Tui Jongjeng is from a village in eastern Thailand where raising elephants is a trade and a tradition. Yet this historically useful mammal has become, to many of its keepers, a burden, which is why elephant polo has been a blessing for tourists and for the elephants. The elephant's customary work--logging Thailand's teak forests--has been curtailed, but working or not, an elephant eats 350 pounds of grass a day. "We like polo so much because our elephants get lots to eat," says Tui.
After the polo, the elephants are walked over to the Anantara resort, where they mingle with guests. A visitor to Thailand's beaches once had to choose between overdeveloped resorts or mosquito-infested bungalows. The Anantara is small enough to feel intimate while still providing first-class amenities; it's designed to be reminiscent of a traditional Thai village, complete with steep-roofed bungalows and worn hardwood daybeds beneath fragrant frangipani trees.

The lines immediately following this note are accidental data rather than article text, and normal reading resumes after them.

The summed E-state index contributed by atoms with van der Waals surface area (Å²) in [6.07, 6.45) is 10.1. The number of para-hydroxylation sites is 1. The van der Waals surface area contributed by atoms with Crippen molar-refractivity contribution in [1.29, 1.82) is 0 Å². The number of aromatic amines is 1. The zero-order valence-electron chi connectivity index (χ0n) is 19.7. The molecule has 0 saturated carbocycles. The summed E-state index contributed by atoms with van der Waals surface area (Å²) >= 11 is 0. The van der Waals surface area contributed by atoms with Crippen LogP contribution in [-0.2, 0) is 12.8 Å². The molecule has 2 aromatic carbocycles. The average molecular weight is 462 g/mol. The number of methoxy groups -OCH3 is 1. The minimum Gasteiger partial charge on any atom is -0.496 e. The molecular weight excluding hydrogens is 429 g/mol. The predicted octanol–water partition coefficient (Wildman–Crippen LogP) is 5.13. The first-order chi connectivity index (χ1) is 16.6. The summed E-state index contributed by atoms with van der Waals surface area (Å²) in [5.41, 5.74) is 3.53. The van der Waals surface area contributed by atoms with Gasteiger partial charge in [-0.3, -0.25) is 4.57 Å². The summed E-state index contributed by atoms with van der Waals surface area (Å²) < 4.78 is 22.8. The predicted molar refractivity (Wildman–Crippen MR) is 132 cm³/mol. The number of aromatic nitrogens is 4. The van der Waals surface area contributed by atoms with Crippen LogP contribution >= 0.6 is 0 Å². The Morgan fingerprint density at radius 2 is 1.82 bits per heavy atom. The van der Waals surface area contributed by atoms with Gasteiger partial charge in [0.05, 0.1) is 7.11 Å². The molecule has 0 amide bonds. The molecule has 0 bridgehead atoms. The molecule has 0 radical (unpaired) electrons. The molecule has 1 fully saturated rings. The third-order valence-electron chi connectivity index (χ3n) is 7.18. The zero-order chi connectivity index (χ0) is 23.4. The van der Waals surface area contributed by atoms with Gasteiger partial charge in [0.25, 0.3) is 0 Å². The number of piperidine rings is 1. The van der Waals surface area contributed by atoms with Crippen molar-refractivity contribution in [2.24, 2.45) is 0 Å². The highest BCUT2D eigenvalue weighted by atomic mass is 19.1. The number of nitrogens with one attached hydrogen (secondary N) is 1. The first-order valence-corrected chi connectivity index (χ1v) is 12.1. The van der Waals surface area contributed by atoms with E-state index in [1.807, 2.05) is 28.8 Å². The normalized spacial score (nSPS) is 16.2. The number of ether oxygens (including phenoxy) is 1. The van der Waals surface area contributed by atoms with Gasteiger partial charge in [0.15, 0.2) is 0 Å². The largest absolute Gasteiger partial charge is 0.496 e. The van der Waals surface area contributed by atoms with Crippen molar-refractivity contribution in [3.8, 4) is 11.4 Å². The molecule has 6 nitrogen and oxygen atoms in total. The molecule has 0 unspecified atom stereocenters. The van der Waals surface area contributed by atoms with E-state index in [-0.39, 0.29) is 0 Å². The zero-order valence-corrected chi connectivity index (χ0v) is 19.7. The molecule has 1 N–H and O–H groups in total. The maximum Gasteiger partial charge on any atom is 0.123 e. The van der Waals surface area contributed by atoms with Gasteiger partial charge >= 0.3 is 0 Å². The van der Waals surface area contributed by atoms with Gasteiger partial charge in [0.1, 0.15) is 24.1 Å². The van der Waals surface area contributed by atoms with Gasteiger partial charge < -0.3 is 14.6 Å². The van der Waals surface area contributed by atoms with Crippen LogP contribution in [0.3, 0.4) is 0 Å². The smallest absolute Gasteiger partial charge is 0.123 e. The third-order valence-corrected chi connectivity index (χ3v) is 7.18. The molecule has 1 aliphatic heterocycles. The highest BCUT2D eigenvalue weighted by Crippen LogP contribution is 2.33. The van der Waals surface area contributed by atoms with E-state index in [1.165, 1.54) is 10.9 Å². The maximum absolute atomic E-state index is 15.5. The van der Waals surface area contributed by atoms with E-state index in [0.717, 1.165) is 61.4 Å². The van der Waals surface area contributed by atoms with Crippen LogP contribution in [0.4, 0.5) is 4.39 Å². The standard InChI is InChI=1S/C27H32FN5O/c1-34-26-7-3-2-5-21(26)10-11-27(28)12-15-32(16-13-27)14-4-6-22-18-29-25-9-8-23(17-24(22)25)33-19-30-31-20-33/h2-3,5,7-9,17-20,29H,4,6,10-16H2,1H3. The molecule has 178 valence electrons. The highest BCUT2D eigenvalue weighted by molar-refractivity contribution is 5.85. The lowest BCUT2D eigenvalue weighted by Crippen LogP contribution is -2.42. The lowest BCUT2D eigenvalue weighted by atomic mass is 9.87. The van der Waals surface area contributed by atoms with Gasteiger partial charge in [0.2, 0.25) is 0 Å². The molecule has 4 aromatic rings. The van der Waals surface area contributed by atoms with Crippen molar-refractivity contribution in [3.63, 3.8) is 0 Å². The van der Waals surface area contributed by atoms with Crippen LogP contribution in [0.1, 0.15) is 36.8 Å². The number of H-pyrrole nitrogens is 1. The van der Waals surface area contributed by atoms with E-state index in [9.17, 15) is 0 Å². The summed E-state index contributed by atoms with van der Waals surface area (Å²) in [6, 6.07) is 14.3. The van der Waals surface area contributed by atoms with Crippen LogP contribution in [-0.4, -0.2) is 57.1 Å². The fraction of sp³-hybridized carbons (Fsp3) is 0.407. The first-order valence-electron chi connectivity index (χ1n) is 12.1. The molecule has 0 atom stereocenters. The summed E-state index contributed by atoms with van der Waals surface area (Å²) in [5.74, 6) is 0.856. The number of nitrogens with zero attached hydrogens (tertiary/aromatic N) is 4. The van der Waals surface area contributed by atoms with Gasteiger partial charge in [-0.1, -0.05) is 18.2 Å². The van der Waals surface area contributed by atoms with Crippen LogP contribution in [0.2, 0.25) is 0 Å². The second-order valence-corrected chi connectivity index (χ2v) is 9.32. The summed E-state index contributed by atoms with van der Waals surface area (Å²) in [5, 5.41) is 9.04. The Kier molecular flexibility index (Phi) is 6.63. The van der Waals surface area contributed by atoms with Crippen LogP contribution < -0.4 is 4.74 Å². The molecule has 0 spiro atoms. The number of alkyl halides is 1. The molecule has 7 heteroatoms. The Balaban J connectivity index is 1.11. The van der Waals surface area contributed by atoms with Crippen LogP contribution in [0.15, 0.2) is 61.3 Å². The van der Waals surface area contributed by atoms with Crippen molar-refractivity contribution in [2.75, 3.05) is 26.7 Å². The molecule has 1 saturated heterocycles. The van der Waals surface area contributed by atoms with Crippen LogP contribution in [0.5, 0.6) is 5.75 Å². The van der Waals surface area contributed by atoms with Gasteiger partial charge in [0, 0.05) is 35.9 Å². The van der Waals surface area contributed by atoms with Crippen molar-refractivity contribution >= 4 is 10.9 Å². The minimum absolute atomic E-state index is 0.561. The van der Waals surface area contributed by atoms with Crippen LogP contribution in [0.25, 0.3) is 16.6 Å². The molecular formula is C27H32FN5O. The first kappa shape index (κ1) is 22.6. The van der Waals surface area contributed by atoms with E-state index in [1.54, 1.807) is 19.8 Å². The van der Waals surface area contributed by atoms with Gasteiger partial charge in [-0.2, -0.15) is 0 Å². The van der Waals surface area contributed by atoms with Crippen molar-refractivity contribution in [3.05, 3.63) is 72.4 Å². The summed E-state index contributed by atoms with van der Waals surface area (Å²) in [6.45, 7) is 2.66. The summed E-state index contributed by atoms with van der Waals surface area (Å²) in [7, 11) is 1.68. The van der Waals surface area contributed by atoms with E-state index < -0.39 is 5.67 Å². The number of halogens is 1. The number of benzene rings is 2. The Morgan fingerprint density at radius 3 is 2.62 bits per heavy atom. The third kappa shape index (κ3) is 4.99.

Before polo became popular, Tui would trek to Bangkok because some Buddhists believe that passing under an elephant's stomach brings good luck. "They pay a few baht for that," Tui says, "but that doesn't buy much food for an elephant. It's much better for us to come to this beautiful place." --Karl Taro Greenfeld